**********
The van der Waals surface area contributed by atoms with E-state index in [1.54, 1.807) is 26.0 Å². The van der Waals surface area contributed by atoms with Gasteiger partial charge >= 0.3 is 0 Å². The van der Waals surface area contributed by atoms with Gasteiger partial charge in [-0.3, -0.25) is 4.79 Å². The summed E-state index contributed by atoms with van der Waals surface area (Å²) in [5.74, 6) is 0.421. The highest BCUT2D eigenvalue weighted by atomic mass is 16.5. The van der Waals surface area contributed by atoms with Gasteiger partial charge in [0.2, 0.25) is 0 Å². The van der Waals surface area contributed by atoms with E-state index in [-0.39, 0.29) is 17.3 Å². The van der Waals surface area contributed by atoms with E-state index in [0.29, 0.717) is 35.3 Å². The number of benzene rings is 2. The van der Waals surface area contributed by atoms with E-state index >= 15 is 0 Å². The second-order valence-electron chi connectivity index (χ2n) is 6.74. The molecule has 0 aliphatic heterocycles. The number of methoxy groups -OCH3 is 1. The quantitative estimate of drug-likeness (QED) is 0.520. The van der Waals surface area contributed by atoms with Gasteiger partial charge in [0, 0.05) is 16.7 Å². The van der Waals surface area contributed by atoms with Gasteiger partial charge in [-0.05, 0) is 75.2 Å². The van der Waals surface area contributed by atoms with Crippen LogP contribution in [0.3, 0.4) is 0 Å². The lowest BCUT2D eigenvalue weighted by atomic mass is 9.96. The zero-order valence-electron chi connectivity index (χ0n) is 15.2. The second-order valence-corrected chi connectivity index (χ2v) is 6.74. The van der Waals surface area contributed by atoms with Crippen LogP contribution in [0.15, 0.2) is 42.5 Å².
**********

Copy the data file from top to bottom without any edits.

The van der Waals surface area contributed by atoms with E-state index in [1.54, 1.807) is 26.0 Å². The van der Waals surface area contributed by atoms with Gasteiger partial charge >= 0.3 is 0 Å². The van der Waals surface area contributed by atoms with Gasteiger partial charge in [-0.3, -0.25) is 4.79 Å². The summed E-state index contributed by atoms with van der Waals surface area (Å²) in [5.74, 6) is 0.421. The highest BCUT2D eigenvalue weighted by atomic mass is 16.5. The van der Waals surface area contributed by atoms with Gasteiger partial charge in [0.2, 0.25) is 0 Å². The van der Waals surface area contributed by atoms with E-state index in [-0.39, 0.29) is 17.3 Å². The van der Waals surface area contributed by atoms with E-state index in [0.29, 0.717) is 35.3 Å². The number of benzene rings is 2. The van der Waals surface area contributed by atoms with E-state index >= 15 is 0 Å². The second-order valence-electron chi connectivity index (χ2n) is 6.74. The molecule has 0 aliphatic heterocycles. The number of methoxy groups -OCH3 is 1. The quantitative estimate of drug-likeness (QED) is 0.520. The van der Waals surface area contributed by atoms with Gasteiger partial charge in [0, 0.05) is 16.7 Å². The van der Waals surface area contributed by atoms with Gasteiger partial charge in [-0.05, 0) is 75.2 Å². The van der Waals surface area contributed by atoms with Crippen LogP contribution in [0.3, 0.4) is 0 Å². The lowest BCUT2D eigenvalue weighted by atomic mass is 9.96. The zero-order valence-electron chi connectivity index (χ0n) is 15.2. The second-order valence-corrected chi connectivity index (χ2v) is 6.74. The van der Waals surface area contributed by atoms with Crippen LogP contribution in [0.15, 0.2) is 42.5 Å².